The principal controversy here arises on the contention of appellants that the amendment of June 25, 1945, by its terms, revoked the amendment of February 19, 1936, and revived and incorporated by reference the amendment of February 27, 1934. Appellants base this contention on two premises. They contend that the evidence shows that the amendments to the trust instrument were all executed in duplicate and that the trustor's duplicate of the 1936 amendment was never found and therefore must be presumed revoked. To support this contention, appellants cite the case of In re Estate of Holmberg, 400 Ill. 366, for the proposition that where the duplicate copy is not accounted for, the other executed copy is invalid. The cited case concerned an entirely different set of facts and is not applicable here. The simple answer to this contention is that the trust instrument itself explicitly provides the method by which it may be amended. That method is prescribed as follows: "The trustor may at any time and from time to time by a further or supplemental instrument by him signed, acknowledged and delivered to the Trustee: * * * (2) change the beneficiaries under this trust; * * *." Clearly, the loss or destruction of one copy of the amendment could not, under that express provision, amount to a revocation. Secondly, appellants point to the June 25, 1945, amendment which provides in its preamble that the trustor is exercising the power to amend reserved to himself in the trust agreement dated October 16, 1930, "as heretofore amended by amendments dated February 6, 1931, November 11, 1931, February 27, 1934, and August 12, 1943." Appellants then point to the ratification clause of the June, 1945, amendment which again recites the same amendments by date as are listed in the preamble. In both the preamble and ratification the 1936 amendment is omitted from mention. This, appellants argue, "specifically and in unambiguous language," readopts and incorporates by reference the 1934 amendment and specifically drops the 1936 amendment. A reference to the method of amendment provided in the original trust instrument and the construction placed thereon by the trustor in making the six amendments prior to the one in June, 1945, shows the transparency of this contention. The method of amendment provided in the trust instrument is by instrument signed, acknowledged and delivered to the trustee. In each of the prior amendments, in exercising the power, the trustor set forth in the body of the amending instrument the specific words necessary to change the former status of the trust. In no case does there appear to be any reliance placed on the references to prior amendments contained in preambles or ratification clauses to effect a change in the status of the trust. In the 1934 amendment reference was made to prior amendments dated February 6, 1931, and November 11, 1931, but no reference was made to those dated November 16, 1931, and November 30, 1931. In the 1936 amendment the ratification clause refers only to "the said trust agreement as heretofore from time to time amended." In the 1943 amendment there is no reference whatever to prior amendments. Clearly, the interpretation placed upon his power to amend by the trustor was that the express words contained in the body of the amendment should be exclusively controlling in their effect upon the trust. There is no merit to the contention that the listing of prior amendments by dates had the effect of reviving those mentioned and revoking those not mentioned.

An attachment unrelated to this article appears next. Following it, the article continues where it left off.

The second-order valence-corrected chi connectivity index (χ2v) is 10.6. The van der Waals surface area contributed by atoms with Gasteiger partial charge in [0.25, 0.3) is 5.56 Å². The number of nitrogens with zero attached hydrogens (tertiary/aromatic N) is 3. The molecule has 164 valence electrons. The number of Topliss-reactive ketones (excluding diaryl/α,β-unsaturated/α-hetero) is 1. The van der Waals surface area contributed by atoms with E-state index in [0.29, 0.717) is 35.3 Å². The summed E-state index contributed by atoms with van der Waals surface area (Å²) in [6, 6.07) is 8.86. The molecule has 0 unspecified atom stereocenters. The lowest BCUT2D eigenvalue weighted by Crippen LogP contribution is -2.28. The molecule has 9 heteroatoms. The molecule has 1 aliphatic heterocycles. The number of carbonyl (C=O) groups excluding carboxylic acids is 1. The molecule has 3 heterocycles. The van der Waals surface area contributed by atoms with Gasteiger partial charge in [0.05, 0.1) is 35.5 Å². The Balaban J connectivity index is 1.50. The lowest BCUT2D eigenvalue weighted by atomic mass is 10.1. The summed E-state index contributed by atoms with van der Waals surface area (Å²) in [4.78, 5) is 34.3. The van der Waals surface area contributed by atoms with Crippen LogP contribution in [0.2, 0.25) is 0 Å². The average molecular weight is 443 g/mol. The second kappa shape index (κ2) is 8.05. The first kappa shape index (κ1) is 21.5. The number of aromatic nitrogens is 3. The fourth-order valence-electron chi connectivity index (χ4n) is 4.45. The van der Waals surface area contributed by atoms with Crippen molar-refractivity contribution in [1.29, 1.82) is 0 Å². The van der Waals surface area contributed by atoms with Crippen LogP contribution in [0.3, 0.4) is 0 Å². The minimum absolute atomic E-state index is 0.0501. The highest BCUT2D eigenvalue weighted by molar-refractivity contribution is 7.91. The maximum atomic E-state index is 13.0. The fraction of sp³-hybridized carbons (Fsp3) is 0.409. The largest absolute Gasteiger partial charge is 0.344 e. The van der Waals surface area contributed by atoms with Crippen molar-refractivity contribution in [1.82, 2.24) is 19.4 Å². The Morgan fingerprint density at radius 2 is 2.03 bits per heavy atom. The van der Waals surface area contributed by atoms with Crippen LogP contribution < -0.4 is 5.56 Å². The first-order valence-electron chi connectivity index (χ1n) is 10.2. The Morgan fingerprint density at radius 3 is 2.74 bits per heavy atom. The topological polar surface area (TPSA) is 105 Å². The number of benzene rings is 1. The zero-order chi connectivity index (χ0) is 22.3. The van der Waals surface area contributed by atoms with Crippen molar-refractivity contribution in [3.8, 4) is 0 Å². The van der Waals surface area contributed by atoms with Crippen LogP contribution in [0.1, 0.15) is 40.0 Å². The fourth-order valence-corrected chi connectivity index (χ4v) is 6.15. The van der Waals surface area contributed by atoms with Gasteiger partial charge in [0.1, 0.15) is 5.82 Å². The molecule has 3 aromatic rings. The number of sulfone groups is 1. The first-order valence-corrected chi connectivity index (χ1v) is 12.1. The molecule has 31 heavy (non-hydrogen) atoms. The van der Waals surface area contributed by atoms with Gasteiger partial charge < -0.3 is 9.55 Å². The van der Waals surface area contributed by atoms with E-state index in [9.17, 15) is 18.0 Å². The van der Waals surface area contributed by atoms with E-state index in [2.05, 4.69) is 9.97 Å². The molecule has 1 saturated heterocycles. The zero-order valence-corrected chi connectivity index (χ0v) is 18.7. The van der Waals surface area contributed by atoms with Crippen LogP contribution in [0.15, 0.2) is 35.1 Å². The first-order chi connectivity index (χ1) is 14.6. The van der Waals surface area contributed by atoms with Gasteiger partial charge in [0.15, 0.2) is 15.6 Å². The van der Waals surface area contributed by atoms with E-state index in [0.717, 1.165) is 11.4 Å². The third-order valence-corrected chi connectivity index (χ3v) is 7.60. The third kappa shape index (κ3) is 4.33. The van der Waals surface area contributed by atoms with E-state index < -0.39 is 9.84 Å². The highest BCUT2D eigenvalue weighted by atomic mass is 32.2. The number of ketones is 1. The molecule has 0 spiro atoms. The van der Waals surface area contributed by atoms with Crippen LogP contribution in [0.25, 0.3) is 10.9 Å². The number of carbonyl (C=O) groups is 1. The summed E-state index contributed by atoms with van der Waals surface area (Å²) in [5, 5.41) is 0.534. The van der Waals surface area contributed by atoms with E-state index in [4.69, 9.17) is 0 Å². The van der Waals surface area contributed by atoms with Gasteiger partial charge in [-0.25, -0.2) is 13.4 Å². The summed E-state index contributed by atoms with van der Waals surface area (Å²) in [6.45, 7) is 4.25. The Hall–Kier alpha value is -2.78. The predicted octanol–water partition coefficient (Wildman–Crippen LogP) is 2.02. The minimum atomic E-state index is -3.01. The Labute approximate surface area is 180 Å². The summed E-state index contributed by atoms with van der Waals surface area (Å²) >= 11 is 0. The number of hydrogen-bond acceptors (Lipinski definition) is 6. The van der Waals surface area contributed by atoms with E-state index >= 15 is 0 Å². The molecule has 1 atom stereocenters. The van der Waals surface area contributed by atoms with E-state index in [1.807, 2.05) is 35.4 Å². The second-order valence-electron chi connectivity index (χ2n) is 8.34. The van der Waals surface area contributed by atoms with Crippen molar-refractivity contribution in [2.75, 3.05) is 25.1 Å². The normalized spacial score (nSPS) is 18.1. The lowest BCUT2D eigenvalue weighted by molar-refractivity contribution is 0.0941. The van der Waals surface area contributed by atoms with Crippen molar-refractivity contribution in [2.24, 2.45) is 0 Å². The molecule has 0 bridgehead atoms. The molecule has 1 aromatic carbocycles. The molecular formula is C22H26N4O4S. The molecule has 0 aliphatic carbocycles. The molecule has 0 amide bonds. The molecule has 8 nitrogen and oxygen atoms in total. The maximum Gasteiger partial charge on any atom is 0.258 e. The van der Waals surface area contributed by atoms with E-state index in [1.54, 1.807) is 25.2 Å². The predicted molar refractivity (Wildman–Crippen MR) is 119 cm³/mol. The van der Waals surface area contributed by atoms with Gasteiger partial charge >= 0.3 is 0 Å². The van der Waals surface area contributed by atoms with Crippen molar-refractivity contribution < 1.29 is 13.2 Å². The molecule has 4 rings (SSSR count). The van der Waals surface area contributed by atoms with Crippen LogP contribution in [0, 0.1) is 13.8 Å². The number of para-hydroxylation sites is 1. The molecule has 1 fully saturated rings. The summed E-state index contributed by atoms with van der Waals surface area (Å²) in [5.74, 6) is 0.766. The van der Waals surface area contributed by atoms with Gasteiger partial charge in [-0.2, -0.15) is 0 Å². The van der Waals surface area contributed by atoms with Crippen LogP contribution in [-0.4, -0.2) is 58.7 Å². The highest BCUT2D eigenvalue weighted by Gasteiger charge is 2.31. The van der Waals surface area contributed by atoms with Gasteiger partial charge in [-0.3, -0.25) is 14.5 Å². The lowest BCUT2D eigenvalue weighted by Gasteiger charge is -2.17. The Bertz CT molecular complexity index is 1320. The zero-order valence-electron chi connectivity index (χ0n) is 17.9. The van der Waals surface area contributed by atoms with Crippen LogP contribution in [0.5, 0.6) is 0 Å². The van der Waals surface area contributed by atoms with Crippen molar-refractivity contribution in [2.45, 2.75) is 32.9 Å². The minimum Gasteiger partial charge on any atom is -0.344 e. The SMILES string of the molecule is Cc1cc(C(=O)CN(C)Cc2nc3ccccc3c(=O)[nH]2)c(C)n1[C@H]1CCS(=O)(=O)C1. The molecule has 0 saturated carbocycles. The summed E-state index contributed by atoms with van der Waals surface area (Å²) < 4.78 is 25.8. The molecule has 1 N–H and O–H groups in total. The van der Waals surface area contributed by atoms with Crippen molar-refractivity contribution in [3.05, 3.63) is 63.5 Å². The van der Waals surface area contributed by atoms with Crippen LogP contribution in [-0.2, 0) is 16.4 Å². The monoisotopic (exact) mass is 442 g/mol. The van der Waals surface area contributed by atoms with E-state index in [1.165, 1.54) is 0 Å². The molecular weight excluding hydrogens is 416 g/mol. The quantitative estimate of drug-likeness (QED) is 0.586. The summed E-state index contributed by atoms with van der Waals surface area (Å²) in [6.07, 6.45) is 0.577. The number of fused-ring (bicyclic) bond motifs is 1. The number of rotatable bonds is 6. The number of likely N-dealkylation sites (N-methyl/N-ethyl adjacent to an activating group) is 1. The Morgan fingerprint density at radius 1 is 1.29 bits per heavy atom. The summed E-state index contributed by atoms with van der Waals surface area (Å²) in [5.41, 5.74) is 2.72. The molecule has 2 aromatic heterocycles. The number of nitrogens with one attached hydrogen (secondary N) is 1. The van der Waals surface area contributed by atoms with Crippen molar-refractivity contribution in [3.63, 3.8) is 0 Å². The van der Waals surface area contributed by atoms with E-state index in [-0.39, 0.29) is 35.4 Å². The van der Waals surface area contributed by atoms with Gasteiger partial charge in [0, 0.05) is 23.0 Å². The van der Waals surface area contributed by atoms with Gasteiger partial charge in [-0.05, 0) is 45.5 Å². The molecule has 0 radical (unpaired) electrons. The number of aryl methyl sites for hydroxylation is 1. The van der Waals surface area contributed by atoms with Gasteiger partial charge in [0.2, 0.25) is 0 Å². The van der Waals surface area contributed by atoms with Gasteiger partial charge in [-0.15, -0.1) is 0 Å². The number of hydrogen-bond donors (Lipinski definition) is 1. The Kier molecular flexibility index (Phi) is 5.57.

Appellants also take the position that the amending words contained in the body of the June, 1945, amendment, although controlling, are applicable to the trust as amended by the amendments listed in the ratification clause. An examination of the June, 1945, amendment reveals that the major portion of the amending language is devoted to cancellation of "paragraph (b) and sub-paragraphs (1) to (6) thereof, of Article Third of said trust agreement, as amended," and to substitution therefor of a new paragraph (b), which makes five gifts of $5000 each to (1) Ethel Deacon Orr, (2) Ethel Manley Long, (3) Mabel I. Nichols, (4) Doctor Rupert E. Hall, and (5) Samuel J. Hartt. Referring to the amendments listed in the June, 1945, amendment, the provisions of paragraph (b) of the third article, as amended in 1934, contain subparagraphs (1) to (6) making six gifts of $5000 each to (1) Ethel Deacon Orr, (2) Thomas C. Van Degrift, (3) Ethel Manley Long, (4) Mabel I. Nichols, (5) Doctor Rupert E. Hall, and (6) Samuel J. Hartt. The amendment of 1943, which is listed in the 1945 amendment, cancelled the gift to Thomas C. Van Degrift, and, as applied to the 1934 amendment, left the same identical gifts as were made in the June, 1945, amendment to paragraph (b) of the third article. It is thus apparent that if the 1945 amendment was intended to revive the 1934 amendment, all the amendatory language in the 1945 amendment, pertaining to paragraph (b) of the third article was useless and made no change whatever. It is thus clear that the language "paragraph (b) and sub-paragraph (1) to (6) thereof of Article Third," as contained in the June, 1945, amendment, is either completely useless or was used under a misapprehension of the status of the trust instruments. In this light the existence of ambiguity becomes apparent when the following language of the June, 1945, amendment, contained in the body thereof, is examined: "I do hereby cancel, revoke and annul paragraph (b) and sub-paragraphs (1) to (6) thereof, of Article Third of said trust agreement, as amended, * * *." The words "said trust agreement, as amended," are in the dispositive body of the June, 1945, amendment, and no reference is made there to any specific prior amendment. The trust agreement "as amended" was the agreement as amended successively by all the amendments, including that of 1936.